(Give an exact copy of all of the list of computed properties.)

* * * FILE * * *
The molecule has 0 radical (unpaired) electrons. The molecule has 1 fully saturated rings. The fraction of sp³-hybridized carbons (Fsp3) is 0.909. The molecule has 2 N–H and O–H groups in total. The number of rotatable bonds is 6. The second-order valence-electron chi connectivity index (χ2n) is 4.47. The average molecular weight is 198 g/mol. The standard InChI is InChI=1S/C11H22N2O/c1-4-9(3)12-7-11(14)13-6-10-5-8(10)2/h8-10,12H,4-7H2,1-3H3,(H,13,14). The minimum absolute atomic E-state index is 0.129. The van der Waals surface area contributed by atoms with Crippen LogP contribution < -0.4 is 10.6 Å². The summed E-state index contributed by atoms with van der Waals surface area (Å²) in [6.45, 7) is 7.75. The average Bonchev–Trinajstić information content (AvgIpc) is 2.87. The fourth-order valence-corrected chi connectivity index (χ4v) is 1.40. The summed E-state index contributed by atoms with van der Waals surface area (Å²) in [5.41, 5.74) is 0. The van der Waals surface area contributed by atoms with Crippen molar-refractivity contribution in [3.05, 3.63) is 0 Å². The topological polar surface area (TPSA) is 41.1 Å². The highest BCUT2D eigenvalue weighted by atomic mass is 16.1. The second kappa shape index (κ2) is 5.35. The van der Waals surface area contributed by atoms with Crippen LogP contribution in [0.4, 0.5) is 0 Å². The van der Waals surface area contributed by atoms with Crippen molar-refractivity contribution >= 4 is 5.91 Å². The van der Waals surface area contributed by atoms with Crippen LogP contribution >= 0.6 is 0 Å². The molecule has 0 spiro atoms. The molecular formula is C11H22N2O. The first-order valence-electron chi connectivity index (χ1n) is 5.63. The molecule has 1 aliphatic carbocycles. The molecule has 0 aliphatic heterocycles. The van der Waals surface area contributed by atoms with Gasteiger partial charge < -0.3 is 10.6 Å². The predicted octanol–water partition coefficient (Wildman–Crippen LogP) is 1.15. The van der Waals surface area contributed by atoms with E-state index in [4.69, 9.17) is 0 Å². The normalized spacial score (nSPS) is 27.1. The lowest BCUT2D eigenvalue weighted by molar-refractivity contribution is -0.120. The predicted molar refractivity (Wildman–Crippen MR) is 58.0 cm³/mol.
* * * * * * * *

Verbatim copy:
The molecule has 0 radical (unpaired) electrons. The molecule has 1 fully saturated rings. The fraction of sp³-hybridized carbons (Fsp3) is 0.909. The molecule has 2 N–H and O–H groups in total. The number of rotatable bonds is 6. The second-order valence-electron chi connectivity index (χ2n) is 4.47. The average molecular weight is 198 g/mol. The standard InChI is InChI=1S/C11H22N2O/c1-4-9(3)12-7-11(14)13-6-10-5-8(10)2/h8-10,12H,4-7H2,1-3H3,(H,13,14). The minimum absolute atomic E-state index is 0.129. The van der Waals surface area contributed by atoms with Crippen LogP contribution < -0.4 is 10.6 Å². The summed E-state index contributed by atoms with van der Waals surface area (Å²) in [6.45, 7) is 7.75. The average Bonchev–Trinajstić information content (AvgIpc) is 2.87. The fourth-order valence-corrected chi connectivity index (χ4v) is 1.40. The summed E-state index contributed by atoms with van der Waals surface area (Å²) in [5.41, 5.74) is 0. The van der Waals surface area contributed by atoms with Crippen molar-refractivity contribution in [3.05, 3.63) is 0 Å². The topological polar surface area (TPSA) is 41.1 Å². The highest BCUT2D eigenvalue weighted by atomic mass is 16.1. The second kappa shape index (κ2) is 5.35. The van der Waals surface area contributed by atoms with Crippen LogP contribution in [0.4, 0.5) is 0 Å². The van der Waals surface area contributed by atoms with Crippen molar-refractivity contribution >= 4 is 5.91 Å². The van der Waals surface area contributed by atoms with Crippen LogP contribution >= 0.6 is 0 Å². The molecule has 0 spiro atoms. The molecular formula is C11H22N2O. The first-order valence-electron chi connectivity index (χ1n) is 5.63. The molecule has 1 aliphatic carbocycles. The molecule has 0 aliphatic heterocycles. The van der Waals surface area contributed by atoms with Gasteiger partial charge < -0.3 is 10.6 Å². The predicted octanol–water partition coefficient (Wildman–Crippen LogP) is 1.15. The van der Waals surface area contributed by atoms with E-state index in [4.69, 9.17) is 0 Å². The normalized spacial score (nSPS) is 27.1. The lowest BCUT2D eigenvalue weighted by molar-refractivity contribution is -0.120. The predicted molar refractivity (Wildman–Crippen MR) is 58.0 cm³/mol.